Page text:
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The Senate president added that “as a matter of humanity,” you couldn’t help but feel for Joyce during this difficult period.

Rosenberg said he consulted with about 10 of the Senate’s 40 members and found broad support for his approach. And senators who spoke with the Globe generally backed the Senate president’s stance.

But they said they were embarrassed by the raid.

“I think we all have a lot more to find out about this case, but certainly it makes us all look bad,” said Senator William N. Brownsberger, a Belmont Democrat who cochairs the Legislature’s Judiciary Committee.

Several added that Joyce is not a popular member of the body and that his colleagues aren’t necessarily inclined to give him the benefit of the doubt.

Democrats inside and outside of the chamber also voiced concern that Republicans could use the Joyce matter to tar lawmakers in tight legislative races this fall.

The GOP has consistently pitched Republicans as the antidote to a Democratic establishment corrupted by its long grip on the Legislature.

The state GOP issued a statement shortly after the raid Wednesday saying, “Joyce’s remarkable disrespect for the law is a byproduct of the Democratic culture of corruption on Beacon Hill, where abuse of power appears to be a fringe benefit.”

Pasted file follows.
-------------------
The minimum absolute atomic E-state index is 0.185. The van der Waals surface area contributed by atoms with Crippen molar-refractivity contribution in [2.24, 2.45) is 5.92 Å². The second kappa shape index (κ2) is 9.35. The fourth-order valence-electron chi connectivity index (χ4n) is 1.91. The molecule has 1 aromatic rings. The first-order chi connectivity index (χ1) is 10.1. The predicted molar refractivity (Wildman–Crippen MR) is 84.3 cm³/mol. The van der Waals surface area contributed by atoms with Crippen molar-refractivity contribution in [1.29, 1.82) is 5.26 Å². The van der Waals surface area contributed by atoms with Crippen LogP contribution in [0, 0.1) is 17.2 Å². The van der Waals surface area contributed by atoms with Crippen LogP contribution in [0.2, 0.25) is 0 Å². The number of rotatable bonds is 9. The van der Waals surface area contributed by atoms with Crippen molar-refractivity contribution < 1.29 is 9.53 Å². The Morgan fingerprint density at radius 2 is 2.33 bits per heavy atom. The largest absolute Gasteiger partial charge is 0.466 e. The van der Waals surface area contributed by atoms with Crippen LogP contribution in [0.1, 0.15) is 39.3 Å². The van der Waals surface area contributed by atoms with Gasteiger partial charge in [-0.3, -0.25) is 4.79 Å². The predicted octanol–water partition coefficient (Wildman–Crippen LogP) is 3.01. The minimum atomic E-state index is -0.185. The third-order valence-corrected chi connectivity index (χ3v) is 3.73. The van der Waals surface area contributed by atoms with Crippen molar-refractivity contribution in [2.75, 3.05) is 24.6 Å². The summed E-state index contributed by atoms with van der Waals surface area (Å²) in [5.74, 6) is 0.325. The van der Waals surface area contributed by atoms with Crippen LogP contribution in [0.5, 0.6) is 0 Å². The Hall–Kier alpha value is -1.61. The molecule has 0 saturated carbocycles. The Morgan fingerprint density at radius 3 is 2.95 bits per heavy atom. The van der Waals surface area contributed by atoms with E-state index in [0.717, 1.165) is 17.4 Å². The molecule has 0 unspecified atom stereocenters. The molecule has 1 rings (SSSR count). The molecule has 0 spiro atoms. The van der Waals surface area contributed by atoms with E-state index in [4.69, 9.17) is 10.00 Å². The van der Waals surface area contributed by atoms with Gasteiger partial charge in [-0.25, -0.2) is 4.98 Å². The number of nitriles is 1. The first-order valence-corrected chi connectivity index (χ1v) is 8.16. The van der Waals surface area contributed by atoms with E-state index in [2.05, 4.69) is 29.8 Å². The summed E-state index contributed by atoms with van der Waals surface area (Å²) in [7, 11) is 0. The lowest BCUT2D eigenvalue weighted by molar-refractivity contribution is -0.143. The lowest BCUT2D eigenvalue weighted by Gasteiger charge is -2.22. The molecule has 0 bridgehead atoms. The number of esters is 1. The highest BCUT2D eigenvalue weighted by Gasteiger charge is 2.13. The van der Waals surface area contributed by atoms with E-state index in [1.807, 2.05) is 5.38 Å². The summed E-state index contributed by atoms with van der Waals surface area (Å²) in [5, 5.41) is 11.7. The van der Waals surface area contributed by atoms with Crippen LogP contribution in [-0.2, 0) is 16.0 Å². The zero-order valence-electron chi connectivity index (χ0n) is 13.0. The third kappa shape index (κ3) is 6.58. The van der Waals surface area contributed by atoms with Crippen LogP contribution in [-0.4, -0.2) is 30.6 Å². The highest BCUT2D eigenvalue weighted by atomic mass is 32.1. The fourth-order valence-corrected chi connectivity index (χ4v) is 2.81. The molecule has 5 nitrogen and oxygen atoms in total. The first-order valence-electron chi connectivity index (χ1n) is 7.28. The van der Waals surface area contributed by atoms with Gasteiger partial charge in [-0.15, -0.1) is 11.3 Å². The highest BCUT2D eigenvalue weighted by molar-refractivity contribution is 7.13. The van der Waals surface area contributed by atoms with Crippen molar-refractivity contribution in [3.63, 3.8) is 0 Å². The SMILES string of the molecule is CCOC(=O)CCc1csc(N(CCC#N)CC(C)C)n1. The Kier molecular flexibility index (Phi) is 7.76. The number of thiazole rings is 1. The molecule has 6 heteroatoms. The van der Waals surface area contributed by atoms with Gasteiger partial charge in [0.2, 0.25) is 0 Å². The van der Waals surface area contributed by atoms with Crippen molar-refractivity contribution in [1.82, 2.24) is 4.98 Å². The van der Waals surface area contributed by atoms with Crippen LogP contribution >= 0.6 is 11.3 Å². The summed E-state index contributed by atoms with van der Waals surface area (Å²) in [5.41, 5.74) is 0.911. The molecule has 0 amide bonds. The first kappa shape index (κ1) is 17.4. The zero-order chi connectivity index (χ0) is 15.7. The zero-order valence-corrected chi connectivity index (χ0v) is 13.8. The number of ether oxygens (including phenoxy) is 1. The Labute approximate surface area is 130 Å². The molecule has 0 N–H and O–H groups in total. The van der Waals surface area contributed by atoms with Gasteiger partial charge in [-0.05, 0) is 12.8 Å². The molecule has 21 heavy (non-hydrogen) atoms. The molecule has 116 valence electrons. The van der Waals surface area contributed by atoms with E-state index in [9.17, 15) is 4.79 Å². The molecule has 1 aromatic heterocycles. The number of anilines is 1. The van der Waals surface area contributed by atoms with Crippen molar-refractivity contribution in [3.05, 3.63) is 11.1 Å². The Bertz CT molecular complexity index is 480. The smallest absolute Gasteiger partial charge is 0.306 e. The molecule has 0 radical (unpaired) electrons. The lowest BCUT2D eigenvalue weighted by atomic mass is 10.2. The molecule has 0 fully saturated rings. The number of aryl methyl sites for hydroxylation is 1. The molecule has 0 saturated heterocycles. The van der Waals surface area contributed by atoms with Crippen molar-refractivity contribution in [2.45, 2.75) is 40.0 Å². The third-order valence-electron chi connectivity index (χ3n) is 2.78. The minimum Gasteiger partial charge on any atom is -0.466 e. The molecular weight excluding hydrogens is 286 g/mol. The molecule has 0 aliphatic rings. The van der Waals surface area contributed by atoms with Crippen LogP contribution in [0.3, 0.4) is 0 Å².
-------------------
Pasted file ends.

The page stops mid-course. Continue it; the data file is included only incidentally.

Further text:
Paul D. Craney, executive director of the right-leaning Massachusetts Fiscal Alliance, which has sent out mailers that have influenced legislative races in the past, said Thursday that his organization may make Joyce a campaign issue this fall when every lawmaker is up for reelection.

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“Anything we can do to compel the Legislature to act in the right way, we’re going to push and prod,” said Craney, who hand-delivered a letter to Rosenberg Thursday calling on the Senate to expel Joyce.

Governor Charlie Baker, a Republican, has been more circumspect, voicing concern but declining to call for Joyce’s resignation.

“I think this investigation should be allowed to take its course and I think, in the end, you know, the voters of the district are the ones who should and could and may end up making the call with respect to what happens to Senator Joyce,” he said Thursday, during his monthly appearance on WGBH-FM radio.